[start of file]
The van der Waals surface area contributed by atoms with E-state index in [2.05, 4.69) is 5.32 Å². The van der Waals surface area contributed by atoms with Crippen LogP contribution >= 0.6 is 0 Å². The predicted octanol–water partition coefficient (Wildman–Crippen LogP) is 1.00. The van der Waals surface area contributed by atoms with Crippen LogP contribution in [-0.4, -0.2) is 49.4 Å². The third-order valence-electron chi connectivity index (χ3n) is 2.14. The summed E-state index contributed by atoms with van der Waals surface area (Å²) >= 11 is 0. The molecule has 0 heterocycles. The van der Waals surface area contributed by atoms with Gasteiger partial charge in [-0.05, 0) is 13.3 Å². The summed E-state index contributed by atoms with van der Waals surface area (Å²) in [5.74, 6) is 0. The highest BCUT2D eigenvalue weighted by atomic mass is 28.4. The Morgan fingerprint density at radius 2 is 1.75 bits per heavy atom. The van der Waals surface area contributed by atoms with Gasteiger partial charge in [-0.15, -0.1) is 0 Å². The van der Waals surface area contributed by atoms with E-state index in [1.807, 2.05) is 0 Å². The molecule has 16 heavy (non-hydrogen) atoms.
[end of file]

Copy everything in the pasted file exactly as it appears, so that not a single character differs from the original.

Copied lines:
The van der Waals surface area contributed by atoms with E-state index in [2.05, 4.69) is 5.32 Å². The van der Waals surface area contributed by atoms with Crippen LogP contribution >= 0.6 is 0 Å². The predicted octanol–water partition coefficient (Wildman–Crippen LogP) is 1.00. The van der Waals surface area contributed by atoms with Crippen LogP contribution in [-0.4, -0.2) is 49.4 Å². The third-order valence-electron chi connectivity index (χ3n) is 2.14. The summed E-state index contributed by atoms with van der Waals surface area (Å²) >= 11 is 0. The molecule has 0 heterocycles. The van der Waals surface area contributed by atoms with Gasteiger partial charge in [-0.05, 0) is 13.3 Å². The summed E-state index contributed by atoms with van der Waals surface area (Å²) in [5.74, 6) is 0. The highest BCUT2D eigenvalue weighted by atomic mass is 28.4. The Morgan fingerprint density at radius 2 is 1.75 bits per heavy atom. The van der Waals surface area contributed by atoms with Gasteiger partial charge in [-0.15, -0.1) is 0 Å². The van der Waals surface area contributed by atoms with E-state index in [1.807, 2.05) is 0 Å². The molecule has 16 heavy (non-hydrogen) atoms.